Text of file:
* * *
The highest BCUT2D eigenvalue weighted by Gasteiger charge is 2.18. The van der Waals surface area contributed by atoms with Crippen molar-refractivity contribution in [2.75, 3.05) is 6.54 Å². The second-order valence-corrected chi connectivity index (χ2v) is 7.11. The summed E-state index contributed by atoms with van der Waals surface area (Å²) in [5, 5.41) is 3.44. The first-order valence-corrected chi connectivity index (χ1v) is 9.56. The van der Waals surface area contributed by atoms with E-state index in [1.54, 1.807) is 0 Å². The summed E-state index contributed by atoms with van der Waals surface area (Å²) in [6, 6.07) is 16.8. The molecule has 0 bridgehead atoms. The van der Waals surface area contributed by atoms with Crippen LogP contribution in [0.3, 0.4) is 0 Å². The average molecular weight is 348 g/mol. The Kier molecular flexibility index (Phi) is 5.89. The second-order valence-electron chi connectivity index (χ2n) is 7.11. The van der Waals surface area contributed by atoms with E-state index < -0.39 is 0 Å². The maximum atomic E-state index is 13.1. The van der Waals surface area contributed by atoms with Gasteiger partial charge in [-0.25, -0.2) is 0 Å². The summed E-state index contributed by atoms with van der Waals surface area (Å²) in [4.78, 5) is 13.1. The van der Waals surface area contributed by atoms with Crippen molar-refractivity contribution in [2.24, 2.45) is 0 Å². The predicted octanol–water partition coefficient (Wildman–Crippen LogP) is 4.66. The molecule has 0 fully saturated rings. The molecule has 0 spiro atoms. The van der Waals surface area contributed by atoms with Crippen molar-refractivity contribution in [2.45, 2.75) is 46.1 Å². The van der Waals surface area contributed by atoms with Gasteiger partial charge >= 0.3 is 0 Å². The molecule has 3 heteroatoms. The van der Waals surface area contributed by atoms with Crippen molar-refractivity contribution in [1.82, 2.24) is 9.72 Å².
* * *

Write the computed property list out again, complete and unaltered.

The highest BCUT2D eigenvalue weighted by Gasteiger charge is 2.18. The van der Waals surface area contributed by atoms with Crippen molar-refractivity contribution in [2.75, 3.05) is 6.54 Å². The second-order valence-corrected chi connectivity index (χ2v) is 7.11. The summed E-state index contributed by atoms with van der Waals surface area (Å²) in [5, 5.41) is 3.44. The first-order valence-corrected chi connectivity index (χ1v) is 9.56. The van der Waals surface area contributed by atoms with E-state index in [1.54, 1.807) is 0 Å². The summed E-state index contributed by atoms with van der Waals surface area (Å²) in [6, 6.07) is 16.8. The molecule has 0 bridgehead atoms. The van der Waals surface area contributed by atoms with Crippen LogP contribution in [0.3, 0.4) is 0 Å². The average molecular weight is 348 g/mol. The Kier molecular flexibility index (Phi) is 5.89. The second-order valence-electron chi connectivity index (χ2n) is 7.11. The van der Waals surface area contributed by atoms with E-state index < -0.39 is 0 Å². The maximum atomic E-state index is 13.1. The van der Waals surface area contributed by atoms with Gasteiger partial charge in [-0.25, -0.2) is 0 Å². The summed E-state index contributed by atoms with van der Waals surface area (Å²) in [4.78, 5) is 13.1. The van der Waals surface area contributed by atoms with Crippen molar-refractivity contribution in [2.24, 2.45) is 0 Å². The predicted octanol–water partition coefficient (Wildman–Crippen LogP) is 4.66. The molecule has 0 fully saturated rings. The molecule has 0 spiro atoms. The van der Waals surface area contributed by atoms with Crippen molar-refractivity contribution in [2.45, 2.75) is 46.1 Å². The van der Waals surface area contributed by atoms with Gasteiger partial charge >= 0.3 is 0 Å². The molecule has 3 heteroatoms. The van der Waals surface area contributed by atoms with Crippen molar-refractivity contribution in [1.82, 2.24) is 9.72 Å².